How do leaders develop character and competence ? Dr. Bernard Banks, Colonel in the United States Army and the Deputy Department Head of West Point’s Department of Behavioral Sciences & Leadership, shares his point of view as part of our Next Gen Leaders Series.
Leadership is often equated with simply the act of getting people to do things they otherwise might choose to not to do. while this colloquial definition might suffice in some instances, I think it fails to take into account the complexity associated with exercising leadership.
One problem is that body of literature around leadership has never distilled the phenomena’s definition down to one universally accepted statement. Dr. Peter Northouse’s well-regarded book, Leadership: Theory and Practice (2010), noted that four components are central to all concepts of leadership.
First, leading requires two or more people acting in concert with each other. Second, leading is a process and therefore transpires iteratively over time. Third, leading people involves influence. Finally, leading requires the pursuit of common goals.
Because leading involves people and requires influence, mere competence is insufficient to ensure sustained leadership effectiveness over time. It is critical that leaders possess a solid ethical foundation as well, in order to ensure the results generated through leadership activities can be sustained over time. Character must be integrated with competence.
The Importance of Character
In 1991, General Norman Schwarzkopf gave a famous speech at West Point to the Corps of Cadets. The thesis statement of his remarks was that leaders must possess both competence and character. He asserted that leaders who possess extreme competence, but lack character, can achieve many missions.
However, the manner in which they reach their objectives might place the organization and its people at risk. Conversely, a leader who possesses impeccable character can fail to achieve assigned objectives due to a lack of competence.
Competence and character are required in order to generate sustainable positive outcomes. Yet few private sector organizations consciously integrate character development into their leader development frameworks. The reason lies in the difficulty associated with undertaking such a pursuit.
IBM implicitly pursues character development as part of its leader development process. The company clearly understands the values which serve as the impetus for how it seeks to conduct business.
In the 2011 IBM annual report Sam Palmisano made the following statement. “In the end, it comes back to our values as IBMers. It was no accident that the first major work effort I launched at that senior leadership meeting nine years ago was a collective ‘jam’ on who we are and why we exist. What resulted—the values IBMers themselves shaped—has held up remarkably well as a distillation of what it means to be ‘an IBMer.’”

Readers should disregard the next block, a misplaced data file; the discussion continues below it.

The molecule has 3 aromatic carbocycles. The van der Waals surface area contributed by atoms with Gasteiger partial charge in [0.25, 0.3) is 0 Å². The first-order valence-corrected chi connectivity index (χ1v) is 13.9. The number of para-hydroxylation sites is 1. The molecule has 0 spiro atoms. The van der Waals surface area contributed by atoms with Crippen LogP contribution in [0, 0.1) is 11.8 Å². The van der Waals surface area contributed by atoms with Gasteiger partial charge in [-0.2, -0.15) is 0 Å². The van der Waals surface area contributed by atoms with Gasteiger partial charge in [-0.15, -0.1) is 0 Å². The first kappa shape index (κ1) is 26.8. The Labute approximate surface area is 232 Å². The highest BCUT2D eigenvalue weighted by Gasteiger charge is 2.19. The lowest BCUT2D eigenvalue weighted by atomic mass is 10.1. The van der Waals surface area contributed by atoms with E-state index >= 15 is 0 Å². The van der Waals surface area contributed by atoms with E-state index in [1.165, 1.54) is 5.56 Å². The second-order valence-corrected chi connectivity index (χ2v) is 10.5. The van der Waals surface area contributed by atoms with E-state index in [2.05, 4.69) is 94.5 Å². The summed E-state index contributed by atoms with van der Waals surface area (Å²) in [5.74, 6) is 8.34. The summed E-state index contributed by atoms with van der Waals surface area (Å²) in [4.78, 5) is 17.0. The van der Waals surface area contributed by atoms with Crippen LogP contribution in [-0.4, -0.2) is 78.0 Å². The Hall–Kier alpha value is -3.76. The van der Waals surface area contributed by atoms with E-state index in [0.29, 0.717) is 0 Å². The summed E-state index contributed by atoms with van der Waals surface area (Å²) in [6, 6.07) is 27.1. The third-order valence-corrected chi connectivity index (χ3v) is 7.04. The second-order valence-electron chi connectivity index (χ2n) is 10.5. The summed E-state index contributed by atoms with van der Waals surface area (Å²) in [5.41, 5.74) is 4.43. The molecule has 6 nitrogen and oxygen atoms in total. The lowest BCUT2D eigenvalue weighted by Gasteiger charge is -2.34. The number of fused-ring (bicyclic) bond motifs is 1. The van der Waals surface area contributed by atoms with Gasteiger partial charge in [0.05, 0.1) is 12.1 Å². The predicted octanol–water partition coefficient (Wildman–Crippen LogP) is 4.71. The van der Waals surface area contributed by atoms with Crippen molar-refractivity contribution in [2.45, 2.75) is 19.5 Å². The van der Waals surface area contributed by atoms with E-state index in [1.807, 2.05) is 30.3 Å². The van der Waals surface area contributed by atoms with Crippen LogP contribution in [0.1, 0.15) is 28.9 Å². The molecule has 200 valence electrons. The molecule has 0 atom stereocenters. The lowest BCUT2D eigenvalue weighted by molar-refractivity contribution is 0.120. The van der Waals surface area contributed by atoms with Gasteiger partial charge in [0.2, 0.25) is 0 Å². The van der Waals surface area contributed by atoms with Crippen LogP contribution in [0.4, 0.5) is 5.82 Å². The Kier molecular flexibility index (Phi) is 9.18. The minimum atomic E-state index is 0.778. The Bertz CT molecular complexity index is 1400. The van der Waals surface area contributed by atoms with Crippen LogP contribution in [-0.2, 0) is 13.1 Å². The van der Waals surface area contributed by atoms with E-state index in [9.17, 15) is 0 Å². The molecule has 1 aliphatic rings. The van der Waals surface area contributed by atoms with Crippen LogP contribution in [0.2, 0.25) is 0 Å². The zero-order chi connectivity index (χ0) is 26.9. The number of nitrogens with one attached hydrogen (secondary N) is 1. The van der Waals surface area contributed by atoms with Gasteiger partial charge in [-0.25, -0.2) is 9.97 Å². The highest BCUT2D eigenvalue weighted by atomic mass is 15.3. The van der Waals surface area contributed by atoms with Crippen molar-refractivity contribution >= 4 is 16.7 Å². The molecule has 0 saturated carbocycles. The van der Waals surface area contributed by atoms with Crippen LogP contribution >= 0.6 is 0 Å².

Having made that statement, how can IBM intensify its character development efforts? The answer lies in behavior.
Integrating character development within a competency-oriented leader development process requires the operationalization of behaviors associated with your organization’s values. All organizations have well articulated values.
Too few companies have translated their values into observable behaviors which are measured throughout the company by managers.
Such behaviors should be categorized by the level of internalization (e.g., resistance, compliance, identification) or skill (e.g., novice, intermediate, expert) they reflect. It is hard to ask a manager to have conversations with their team members concerning character development if they do not have concrete behaviors to reference.
Conversations concerning character can be very difficult ones due to the complexity associated with cultural norms and environmental factors. Empowering managers through the creation of behavioral clarity is important if an organization truly wants to focus on character development as part of its leader development practices.
The greatest risk to an organization usually is not presented by an overabundance of leadership competence. Quite the contrary, the greatest risk lies in a deficit of character amongst its leaders. Organizations who want to embrace both short and long-term perspectives are wise to explore character development as part of their leader development processes.
About the Author
Bernard B. Banks, Ph.D. is a Colonel in the United States Army and the Deputy Department Head of West Point’s Department of Behavioral Sciences & Leadership. Dr. Banks has also led organizations around the globe for over 25 years. He holds a B.S. from West Point, a M.B.A. from Northwestern University’s Kellogg School of Management, a M.P.A. from Harvard University’s Kennedy School of Government, and a Ph.D. in social-organizational psychology from Columbia University.